Overcoming Stage Fright Before Your Bar / Bat Mitzvah

Hoping to plumb the psychological secrets to overcoming stage fright, we sat down with Julia Mendelsohn, renowned New York City music director, singer and vocal coach to many teen and adult Broadway performers.

Q: What’s the best way to overcome stage fright?

A: Experience. I performed a lot as a child and there were times when I thought I couldn’t go through with it. But what I learned to do was just go ahead in spite of the fact that I felt like I might throw up or my knees were knocking or my palms were sweaty. But it’s normal to feel those things. And, in fact, it heightens your performance. Fear is normal. But the anxiety of thinking about the performance in advance is always far worse than the actual act. It’s mostly the anticipation and waiting that makes you crazy. Once you get started you realize you’re alive and well and you haven’t died! Then you start to relax and even enjoy yourself.

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Q: Let’s talk about the unique aspects of Bar and Bat Mitzvah stage fright.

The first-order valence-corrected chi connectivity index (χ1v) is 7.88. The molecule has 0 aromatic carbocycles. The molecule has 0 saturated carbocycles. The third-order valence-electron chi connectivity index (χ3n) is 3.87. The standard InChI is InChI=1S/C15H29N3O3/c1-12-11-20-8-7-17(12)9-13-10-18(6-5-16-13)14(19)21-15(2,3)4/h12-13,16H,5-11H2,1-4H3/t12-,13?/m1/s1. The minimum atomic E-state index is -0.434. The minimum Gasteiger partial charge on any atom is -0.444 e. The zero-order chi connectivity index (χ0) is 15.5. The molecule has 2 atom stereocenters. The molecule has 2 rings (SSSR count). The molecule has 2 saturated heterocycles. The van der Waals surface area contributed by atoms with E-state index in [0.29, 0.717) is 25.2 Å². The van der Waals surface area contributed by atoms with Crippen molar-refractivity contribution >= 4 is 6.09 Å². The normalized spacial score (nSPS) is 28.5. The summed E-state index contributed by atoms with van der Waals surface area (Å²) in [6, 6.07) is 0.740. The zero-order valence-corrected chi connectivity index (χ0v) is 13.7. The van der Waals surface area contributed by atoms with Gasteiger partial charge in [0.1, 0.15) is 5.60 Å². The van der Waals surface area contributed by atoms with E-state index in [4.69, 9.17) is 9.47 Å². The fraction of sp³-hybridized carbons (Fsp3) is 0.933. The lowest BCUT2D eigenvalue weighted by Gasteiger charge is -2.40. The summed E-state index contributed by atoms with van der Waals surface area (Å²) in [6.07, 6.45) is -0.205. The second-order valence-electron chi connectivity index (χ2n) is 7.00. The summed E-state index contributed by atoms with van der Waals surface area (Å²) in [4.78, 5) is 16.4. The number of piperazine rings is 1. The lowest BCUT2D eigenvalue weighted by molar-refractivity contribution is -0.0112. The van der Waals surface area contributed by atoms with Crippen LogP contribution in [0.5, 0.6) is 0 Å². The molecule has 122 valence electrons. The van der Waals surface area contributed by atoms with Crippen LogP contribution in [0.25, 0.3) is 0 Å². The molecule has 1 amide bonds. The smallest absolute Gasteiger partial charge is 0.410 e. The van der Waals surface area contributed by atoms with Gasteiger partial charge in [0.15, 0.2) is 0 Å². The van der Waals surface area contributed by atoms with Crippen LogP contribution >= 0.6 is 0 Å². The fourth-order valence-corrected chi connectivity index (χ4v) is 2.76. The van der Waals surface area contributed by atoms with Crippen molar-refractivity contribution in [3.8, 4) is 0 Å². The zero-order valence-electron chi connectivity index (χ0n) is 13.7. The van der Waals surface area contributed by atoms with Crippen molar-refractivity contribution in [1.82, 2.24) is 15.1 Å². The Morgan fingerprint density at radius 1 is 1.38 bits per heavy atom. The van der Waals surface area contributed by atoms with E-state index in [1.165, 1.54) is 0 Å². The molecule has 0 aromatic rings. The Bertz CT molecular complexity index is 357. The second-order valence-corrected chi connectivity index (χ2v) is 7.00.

A: Well, for a lot of kids, it’s the first time they’re performing in front of people. It’s hard to be in front of so many eyes. It’s even harder when it’s an audience of all your peers and all your relatives.

Q: Can you share any tips for fighting off the anxiety?

A: The way around it is to do mini-test runs – little performances in front of very small audiences. Then you add a person or two, bit by bit. Another great thing is to remember to breathe when you’re performing. Give yourself simple tasks like swallowing or blinking that can really slow down your heartbeat. Another cool thing is to see other people perform at their own Bar Mitzvahs. And you see that everyone survives. Nobody dies – they all go on to turn 13 and even 14!